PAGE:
I graduated from the University of Stirling (Scotland) with a Bachelors degree in Biological Science and a PhD in Reproductive Physiology and Endocrinology. Since leaving Scotland in 1994, my research has predominantly involved pharmacological, physiological and molecular aspects of both male and female reproduction utilizing a variety of biochemical and molecular approaches. I have held post-doctoral positions at Brunel University, Queen Mary University London, Imperial College London, and University College London. In 2002, I moved to the Department of Pharmacology in Oxford, and in  2008 joined the Nuffield Department of Obstetrics and Gynaecology as Director of the  MSc  in Clinical Embryology. 

I am a member of the British Fertility Society, the Society for Reproduction and Fertility, the British Andrology Society, and the Royal Microscopy Society. I have acted as Senior Editor for four academic book volumes. I retain a proactive interest in the pedagogy of teaching and learning in higher education and am currently reading for a Postgraduate Diploma in Learning & Teaching in Higher Education (PGDipLATHE) with the Oxford Learning Institute. I hold Chartered Science Teacher Status with the Royal Society of Biology. 


Historically, my research has involved the molecular mechanisms of oocyte activation at fertilisation, with special emphasis on how such mechanisms may impart effect upon male fertility. Activation of the egg at fertilization is a fundamental developmental event and in mammals is associated with a rise in intracellular egg calcium that manifests as a series of characteristic oscillations. Current research strongly suggests that the protein responsible is a sperm-specific phospholipase C with distinctive properties, PLCζ. 

My team investigates how PLCζ, and other sperm proteins interacting with the oocyte at fertilisation, might be related to certain types of male infertility including oocyte activation deficiency, total fertilisation failure, or recurrent ICSI failure. Current emphasis includes the potential role of oocyte proteins which interact with PLCζ and other sperm proteins in order to induce activation. Other projects are developing nanoparticle-mediated systems to deliver engineered protein constructs, or other molecular agents, into mammalian gametes or embryos. Such methods could provide a useful tool for studying the role of sperm-specific proteins during fertilisation and early embryogenesis, and may provide an effective means of delivering targeted clinical agents. Additional projects concern the potential adverse effects of clinical procedures upon sperm protein structure and function, and are exploring the application of infra-red laser technology in assisted reproductive technology and investigative reproductive science.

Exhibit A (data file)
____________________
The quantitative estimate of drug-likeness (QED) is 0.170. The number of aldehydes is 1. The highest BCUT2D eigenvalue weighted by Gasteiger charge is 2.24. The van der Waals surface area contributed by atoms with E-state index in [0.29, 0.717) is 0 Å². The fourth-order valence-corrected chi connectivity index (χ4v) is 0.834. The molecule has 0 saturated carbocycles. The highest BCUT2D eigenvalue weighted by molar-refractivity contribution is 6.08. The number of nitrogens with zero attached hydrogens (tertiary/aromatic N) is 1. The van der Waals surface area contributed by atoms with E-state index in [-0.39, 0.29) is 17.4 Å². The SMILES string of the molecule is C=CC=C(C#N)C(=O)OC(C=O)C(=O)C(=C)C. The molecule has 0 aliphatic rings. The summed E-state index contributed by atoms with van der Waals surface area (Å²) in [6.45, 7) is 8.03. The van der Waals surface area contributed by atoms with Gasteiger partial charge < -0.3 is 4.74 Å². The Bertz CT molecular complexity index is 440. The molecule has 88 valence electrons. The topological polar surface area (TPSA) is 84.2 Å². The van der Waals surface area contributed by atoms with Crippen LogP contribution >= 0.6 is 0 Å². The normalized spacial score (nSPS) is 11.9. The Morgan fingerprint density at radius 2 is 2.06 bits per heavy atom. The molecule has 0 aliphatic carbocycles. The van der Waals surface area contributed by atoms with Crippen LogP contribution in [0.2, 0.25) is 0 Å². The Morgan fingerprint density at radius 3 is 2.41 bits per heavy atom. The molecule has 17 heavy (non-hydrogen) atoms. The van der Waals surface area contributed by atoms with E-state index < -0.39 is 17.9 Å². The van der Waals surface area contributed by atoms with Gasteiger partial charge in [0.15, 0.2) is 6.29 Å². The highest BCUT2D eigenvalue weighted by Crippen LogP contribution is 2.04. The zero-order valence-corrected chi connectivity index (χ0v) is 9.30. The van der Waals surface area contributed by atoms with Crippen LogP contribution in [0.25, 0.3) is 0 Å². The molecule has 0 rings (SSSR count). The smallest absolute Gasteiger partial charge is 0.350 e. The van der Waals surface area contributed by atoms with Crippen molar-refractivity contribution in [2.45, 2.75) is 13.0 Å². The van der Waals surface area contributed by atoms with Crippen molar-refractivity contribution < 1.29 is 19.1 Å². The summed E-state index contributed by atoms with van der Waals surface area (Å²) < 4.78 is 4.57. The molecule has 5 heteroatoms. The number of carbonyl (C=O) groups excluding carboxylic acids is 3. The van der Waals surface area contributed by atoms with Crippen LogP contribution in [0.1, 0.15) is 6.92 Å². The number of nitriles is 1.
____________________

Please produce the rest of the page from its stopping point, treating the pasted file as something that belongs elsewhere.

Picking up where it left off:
My team also collaborates with the Oxford University Hospitals NHS Foundation Trust on a project which aims to help  young people at risk of developing infertility, for example those undergoing aggressive radio/chemotherapy for childhood cancers. My team provides specific research support/initiative for a clinical programme which aims to cryopreserve testicular tissue from young boys prior to aggressive clinical treatments which may influence sperm production. 

An additional project, led by Professor Graham, seeks to evaluate how cytoplasmic movements in the early human embryo might serve as potential markers of clinical viability.


Our research has been funded by a variety of internal (Medical Research Fund, EPA Cephalosporin Fund) and external (The Royal Society, Wingate Trust, Wellcome Trust, EPSRC Pathways to Impact Scheme, The Higher Education Academy,  European Commission, and The Rosetrees Trust) sources. 

Our DPhil students have been very successful in securing competitive funding from a number of internal (Clarendon, Graduate School, Cyril and Phyllis Long) and external (Ministry of Higher Education - Malaysia, Chancellor's Scholarship - Universiti of Brunei) scholarship schemes.


Speculative enquiries from those interested in working or studying with us (e.g., potential DPhil, MSc by Research, or ERASMUS students) are welcome at any time. Please contact Dr Coward by email in the first instance. 

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Images courtesy of group members, Cambridge University Press, OxTALENT, and Matt Lodge Photography.